Lo­cal land­mark tar­geted by van­dals

Whale bones used to break win­dow in mu­seum

The Compass - - FRONT PAGE - BY DENISE PIKE

Van­dals have prob­a­bly sealed the fate of the Whal­ing and Seal­ing Mu­seum in South Dildo. The build­ing, lo­cated on the main road in South Dildo, had win­dows smashed out some­time late Sun­day night March 22 or early Mon­day morn­ing March 23.

“Who­ever did it, climbed up on a pic­nic ta­ble and took a whale bone and used it to beat two panes of glass out of one of the big win­dows in the front of the build­ing,” says Hilda Reid, sec­re­tary/ trea­surer of the mu­seum.“This has re­ally put us in a hard spot. We’re a non-profit or­ga­ni­za­tion that ex­ists on pub­lic do­na­tions and a few her­itage grants and we hon­estly don’t know if we can af­ford to re­place the win­dow. If we can’t, then this year the mu­seum won’t open.”

It isn’t the first time the build­ing has been hit by van­dals. Over the past few months the door­knob on the main door was beat off, safety handrails torn down and the glass to the me­ter socket box bro­ken and then hauled off the build­ing.

“They broke the glass to the me­ter box first and then came back later and just yanked it com­pletely off the build­ing,” says Reid.“They were pretty bold and brazen about it. It’s a won­der they weren’t elec­tro­cuted. It’s dis­gust­ing, sense­less and be­yond dis­ap­point­ing! “

Ac­cord­ing to Reid, van­dal­ism in the area is on the in­crease. Some­one re­cently shot the street­light, next to her house, with a pel­let gun and one of the win­dows in her neigh­bour’s house was bro­ken.

“It all takes place be­tween the late night and early morn­ing hours be­cause I guess the per­son do­ing it knows there’s a good chance they won’t be seen then,” says Reid.“The RCMP have been called each time, but no one has been charged and there doesn’t seem to be much mov­ing on it. Even­tu­ally the per­son or peo­ple do­ing this will be caught. They’re go­ing to get what’ s com­ing to them, but for now it’s re­ally frus­trat­ing be­cause they are forc­ing us to con­sider clos­ing. I re­ally don’t know if it is worth the ef­fort any­more.”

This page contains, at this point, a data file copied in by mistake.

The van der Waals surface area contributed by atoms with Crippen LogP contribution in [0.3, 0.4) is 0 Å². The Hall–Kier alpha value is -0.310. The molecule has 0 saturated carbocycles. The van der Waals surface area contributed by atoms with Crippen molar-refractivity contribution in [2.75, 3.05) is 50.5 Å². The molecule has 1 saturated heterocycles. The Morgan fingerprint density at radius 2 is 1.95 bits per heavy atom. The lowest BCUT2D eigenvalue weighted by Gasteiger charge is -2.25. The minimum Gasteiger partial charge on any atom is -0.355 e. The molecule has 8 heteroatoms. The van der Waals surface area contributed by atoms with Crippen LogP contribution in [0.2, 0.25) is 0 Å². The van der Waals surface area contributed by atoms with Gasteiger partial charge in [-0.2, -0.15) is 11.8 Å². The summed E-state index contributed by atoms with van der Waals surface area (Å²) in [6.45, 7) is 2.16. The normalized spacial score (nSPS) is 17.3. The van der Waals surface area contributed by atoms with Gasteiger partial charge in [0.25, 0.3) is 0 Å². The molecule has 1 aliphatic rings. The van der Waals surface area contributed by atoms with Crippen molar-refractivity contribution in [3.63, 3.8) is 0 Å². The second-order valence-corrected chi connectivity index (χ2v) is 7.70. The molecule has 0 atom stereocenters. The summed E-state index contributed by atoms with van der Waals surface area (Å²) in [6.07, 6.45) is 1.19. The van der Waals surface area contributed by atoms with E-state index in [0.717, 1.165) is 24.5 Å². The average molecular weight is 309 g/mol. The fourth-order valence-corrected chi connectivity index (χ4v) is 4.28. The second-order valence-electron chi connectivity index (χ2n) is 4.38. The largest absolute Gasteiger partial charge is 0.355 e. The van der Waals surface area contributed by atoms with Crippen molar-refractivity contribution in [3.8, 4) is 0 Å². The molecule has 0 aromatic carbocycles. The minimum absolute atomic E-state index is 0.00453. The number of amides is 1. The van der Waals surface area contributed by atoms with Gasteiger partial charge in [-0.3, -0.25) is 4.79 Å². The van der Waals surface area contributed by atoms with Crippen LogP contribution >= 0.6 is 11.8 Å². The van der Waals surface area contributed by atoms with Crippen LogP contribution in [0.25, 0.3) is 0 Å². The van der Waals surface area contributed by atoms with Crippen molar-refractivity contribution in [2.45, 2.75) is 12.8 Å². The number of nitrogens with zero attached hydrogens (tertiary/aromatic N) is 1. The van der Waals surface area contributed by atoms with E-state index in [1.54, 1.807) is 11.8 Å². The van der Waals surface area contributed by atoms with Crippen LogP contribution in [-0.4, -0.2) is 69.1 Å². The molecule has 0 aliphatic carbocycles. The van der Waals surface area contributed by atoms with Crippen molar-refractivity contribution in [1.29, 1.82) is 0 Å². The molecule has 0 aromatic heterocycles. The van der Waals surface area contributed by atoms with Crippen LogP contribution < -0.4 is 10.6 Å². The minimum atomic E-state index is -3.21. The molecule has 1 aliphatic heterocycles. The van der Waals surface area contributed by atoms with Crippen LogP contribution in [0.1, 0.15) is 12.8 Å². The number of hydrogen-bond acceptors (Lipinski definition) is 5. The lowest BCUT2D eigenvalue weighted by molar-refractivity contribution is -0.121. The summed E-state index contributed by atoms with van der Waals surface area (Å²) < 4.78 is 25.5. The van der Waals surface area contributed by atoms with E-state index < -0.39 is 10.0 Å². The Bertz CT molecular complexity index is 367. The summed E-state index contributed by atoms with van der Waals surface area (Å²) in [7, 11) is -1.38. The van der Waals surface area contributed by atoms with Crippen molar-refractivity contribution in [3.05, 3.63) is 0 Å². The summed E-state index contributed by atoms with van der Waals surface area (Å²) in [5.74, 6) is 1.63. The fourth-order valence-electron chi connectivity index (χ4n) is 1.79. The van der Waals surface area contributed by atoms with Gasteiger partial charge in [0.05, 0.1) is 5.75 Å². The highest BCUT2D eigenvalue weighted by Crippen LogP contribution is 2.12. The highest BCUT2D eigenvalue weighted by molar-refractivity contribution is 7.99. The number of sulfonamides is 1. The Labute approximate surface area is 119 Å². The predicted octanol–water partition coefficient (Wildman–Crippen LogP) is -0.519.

Ac­cord­ing to Reid the Whal­ing and Seal­ing Mu­seum is a lo­cal land­mark.

“It opened in 1984 and houses hun­dreds of valu­able ar­ti­facts, doc­u­ments and pho­tos of the in­dus­tries when they were in full swing in the area,” she says.

“For­tu­nately none of the ar­ti­facts have been dam­aged yet, but as far as I am con­cerned, it’s only a mat- ter of time be­fore that hap­pens.”

Many of the ar­ti­facts at the mu­seum are tools of trade once used by lo­cal whalers like Iver Iver­son, Henry Mahle and Clarence Ge­orge, all de­ceased. Cap­tain Iver Iver­son, a na­tive of Nor­way, found him­self stranded in New­found­land dur­ing the war. While trav­el­ling the prov­ince he rec­og­nized the po­ten­tial for whal­ing in Trin­ity Bay and in 1947 opened a whal­ing op­er­a­tion in the area.

Cap­tain Henry Mahle, also of Nor­way, set­tled in South Dildo and worked as a whal­ing cap­tain for the du­ra­tion of the whal­ing era.

Cap­tain Clarence Ge­orge, born and raised in Dildo, was known in the area as one of the most suc-

Denise Pike/The Com­pass

ON­GO­ING VAN­DAL­ISM - Over the past few months the Whal­ing and Seal­ing Mu­seum in South Dildo has been plagued by van­dal­ism. The lat­est in­ci­dent occurred some­time late Sun­day night March 22 or early Mon­day morn­ing March 23. The cul­prit climbed up on a pic­nic ta­ble and used a whale bone to beat two panes of glass out of one of the win­dows in the front of the build­ing.

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